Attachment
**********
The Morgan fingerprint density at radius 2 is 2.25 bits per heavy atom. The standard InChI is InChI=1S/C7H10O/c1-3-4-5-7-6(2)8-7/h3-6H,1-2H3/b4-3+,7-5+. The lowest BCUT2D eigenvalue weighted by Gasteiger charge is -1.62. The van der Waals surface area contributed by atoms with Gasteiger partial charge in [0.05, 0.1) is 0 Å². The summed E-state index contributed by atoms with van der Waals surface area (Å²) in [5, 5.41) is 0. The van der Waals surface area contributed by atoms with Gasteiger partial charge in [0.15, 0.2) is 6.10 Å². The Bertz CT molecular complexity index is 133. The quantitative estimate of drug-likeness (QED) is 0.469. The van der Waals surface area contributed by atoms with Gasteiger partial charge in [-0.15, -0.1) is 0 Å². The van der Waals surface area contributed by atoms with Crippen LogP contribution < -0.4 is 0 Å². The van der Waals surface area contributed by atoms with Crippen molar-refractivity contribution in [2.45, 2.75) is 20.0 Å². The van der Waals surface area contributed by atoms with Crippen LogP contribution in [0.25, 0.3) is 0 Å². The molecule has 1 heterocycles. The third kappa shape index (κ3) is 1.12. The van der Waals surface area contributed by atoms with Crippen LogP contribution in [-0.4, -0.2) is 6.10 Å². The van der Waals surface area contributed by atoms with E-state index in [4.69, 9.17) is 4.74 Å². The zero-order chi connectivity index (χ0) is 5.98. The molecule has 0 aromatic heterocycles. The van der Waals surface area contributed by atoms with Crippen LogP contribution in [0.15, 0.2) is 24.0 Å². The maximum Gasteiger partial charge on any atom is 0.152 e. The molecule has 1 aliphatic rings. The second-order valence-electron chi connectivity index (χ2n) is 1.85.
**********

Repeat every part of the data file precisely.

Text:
The Morgan fingerprint density at radius 2 is 2.25 bits per heavy atom. The standard InChI is InChI=1S/C7H10O/c1-3-4-5-7-6(2)8-7/h3-6H,1-2H3/b4-3+,7-5+. The lowest BCUT2D eigenvalue weighted by Gasteiger charge is -1.62. The van der Waals surface area contributed by atoms with Gasteiger partial charge in [0.05, 0.1) is 0 Å². The summed E-state index contributed by atoms with van der Waals surface area (Å²) in [5, 5.41) is 0. The van der Waals surface area contributed by atoms with Gasteiger partial charge in [0.15, 0.2) is 6.10 Å². The Bertz CT molecular complexity index is 133. The quantitative estimate of drug-likeness (QED) is 0.469. The van der Waals surface area contributed by atoms with Gasteiger partial charge in [-0.15, -0.1) is 0 Å². The van der Waals surface area contributed by atoms with Crippen LogP contribution < -0.4 is 0 Å². The van der Waals surface area contributed by atoms with Crippen molar-refractivity contribution in [2.45, 2.75) is 20.0 Å². The van der Waals surface area contributed by atoms with Crippen LogP contribution in [0.25, 0.3) is 0 Å². The molecule has 1 heterocycles. The third kappa shape index (κ3) is 1.12. The van der Waals surface area contributed by atoms with Crippen LogP contribution in [-0.4, -0.2) is 6.10 Å². The van der Waals surface area contributed by atoms with E-state index in [4.69, 9.17) is 4.74 Å². The zero-order chi connectivity index (χ0) is 5.98. The molecule has 0 aromatic heterocycles. The van der Waals surface area contributed by atoms with Crippen LogP contribution in [0.15, 0.2) is 24.0 Å². The maximum Gasteiger partial charge on any atom is 0.152 e. The molecule has 1 aliphatic rings. The second-order valence-electron chi connectivity index (χ2n) is 1.85.